Corporate Office- South Bend, IN

17187 State Road 23 South Bend, IN 46635 Phone: (574) 273-6000 Fax: (574) 247-8199 View Map & Get Directions

Elkhart, IN

1612 W. Lexington Ave. Elkhart, IN 46514 Phone: (574) 522-2273 Fax: (574) 522-4563 View Map & Get Directions

Plymouth, IN

1920 W. Lake Ave. Plymouth, IN 46563 Phone: (574) 941-4444 Fax: (574) 941-4440 View Map & Get Directions

Michigan City, IN

3219 South Franklin Street Michigan City, IN 46360 Phone: (219) 872-1000 Fax: (219) 879-1917 View Map & Get Directions

St. Joseph's Regional Medical Center, Medical Office Building

611 E. Douglas Road, Suite 124 Mishawaka, IN 46545 Phone: 574-247-8100 Fax: 574-855-2475 View Map & Get Directions

Health Issues

Parkinson's Disease Symptoms and Facts

The symptoms of Parkinson's disease vary from person to person. Early signs may be subtle and can go unnoticed for months or years. Symptoms typically begin on one side of the body and usually remain worse on that side. Parkinson's signs and symptoms may include:

  • Tremor. The characteristic shaking associated with Parkinson's disease often begins in a hand. A back-and-forth rubbing of your thumb and forefinger, known as pill-rolling, is common. However, many people with Parkinson's disease do not experience substantial tremor.
  • Slowed motion (bradykinesia). Over time, Parkinson's disease may reduce your ability to initiate voluntary movement. This may make even the simplest tasks difficult and time-consuming. When you walk, your steps may become short and shuffling. Or your feet may freeze to the floor, making it hard to take the first step.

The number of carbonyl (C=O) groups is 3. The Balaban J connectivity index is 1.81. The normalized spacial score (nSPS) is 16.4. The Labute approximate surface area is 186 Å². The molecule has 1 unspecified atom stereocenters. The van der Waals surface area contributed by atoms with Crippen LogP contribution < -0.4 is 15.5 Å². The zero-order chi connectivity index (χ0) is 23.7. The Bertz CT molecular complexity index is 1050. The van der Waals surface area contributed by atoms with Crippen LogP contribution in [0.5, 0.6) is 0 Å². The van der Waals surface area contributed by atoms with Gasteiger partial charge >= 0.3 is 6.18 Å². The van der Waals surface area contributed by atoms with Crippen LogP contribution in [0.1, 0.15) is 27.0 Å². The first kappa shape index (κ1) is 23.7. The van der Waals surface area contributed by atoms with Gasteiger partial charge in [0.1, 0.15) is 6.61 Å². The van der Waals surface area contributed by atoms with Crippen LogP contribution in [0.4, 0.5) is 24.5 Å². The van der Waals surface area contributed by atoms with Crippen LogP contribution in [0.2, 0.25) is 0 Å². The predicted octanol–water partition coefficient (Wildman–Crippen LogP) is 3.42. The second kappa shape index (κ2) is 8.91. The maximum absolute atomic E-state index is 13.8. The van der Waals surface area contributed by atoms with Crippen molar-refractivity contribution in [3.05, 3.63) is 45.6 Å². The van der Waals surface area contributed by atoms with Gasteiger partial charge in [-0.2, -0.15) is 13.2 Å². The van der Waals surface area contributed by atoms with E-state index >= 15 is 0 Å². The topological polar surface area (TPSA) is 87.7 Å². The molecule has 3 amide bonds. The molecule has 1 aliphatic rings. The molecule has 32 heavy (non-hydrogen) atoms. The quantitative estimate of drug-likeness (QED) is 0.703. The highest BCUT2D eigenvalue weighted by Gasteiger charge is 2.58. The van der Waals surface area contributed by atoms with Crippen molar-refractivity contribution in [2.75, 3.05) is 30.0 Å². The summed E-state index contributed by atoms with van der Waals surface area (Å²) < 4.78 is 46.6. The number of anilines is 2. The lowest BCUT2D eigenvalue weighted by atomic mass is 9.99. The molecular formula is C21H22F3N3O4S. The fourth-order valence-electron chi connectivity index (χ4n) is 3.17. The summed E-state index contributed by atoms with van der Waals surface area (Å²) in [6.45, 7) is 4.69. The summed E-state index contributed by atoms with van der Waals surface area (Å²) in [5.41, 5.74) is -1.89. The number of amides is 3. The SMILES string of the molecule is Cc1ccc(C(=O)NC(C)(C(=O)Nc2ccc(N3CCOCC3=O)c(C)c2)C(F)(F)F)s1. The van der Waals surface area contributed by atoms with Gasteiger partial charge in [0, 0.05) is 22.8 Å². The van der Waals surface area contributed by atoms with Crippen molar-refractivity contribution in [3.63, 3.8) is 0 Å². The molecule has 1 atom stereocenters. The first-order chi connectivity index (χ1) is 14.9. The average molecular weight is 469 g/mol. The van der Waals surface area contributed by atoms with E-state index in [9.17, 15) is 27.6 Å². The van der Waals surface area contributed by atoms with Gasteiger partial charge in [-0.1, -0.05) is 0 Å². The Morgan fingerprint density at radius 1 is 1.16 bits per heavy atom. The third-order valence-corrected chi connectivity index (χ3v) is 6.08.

• Rigid muscles. Muscle stiffness often occurs in your limbs and neck. Sometimes the stiffness can be so severe that it limits the range of your movements and causes pain.
  • Impaired posture and balance. Your posture may become stooped as a result of Parkinson's disease. Imbalance also is common, although this is usually mild until the later stages of the disease.
  • Loss of automatic movements. Blinking, smiling and swinging your arms when you walk are all unconscious acts that are a normal part of being human. In Parkinson's disease, these acts tend to be diminished and even lost. Some people may develop a fixed staring expression and unblinking eyes. Others may no longer gesture or seem animated when they speak.
  • Speech changes. Many people with Parkinson's disease have problems with speech. You may speak more softly, rapidly or in a monotone, sometimes slurring or repeating words, or hesitating before speaking.
  • Dementia. In the later stages of Parkinson's disease, some people develop problems with memory and mental clarity. Alzheimer's drugs appear to alleviate some of these symptoms to a mild degree.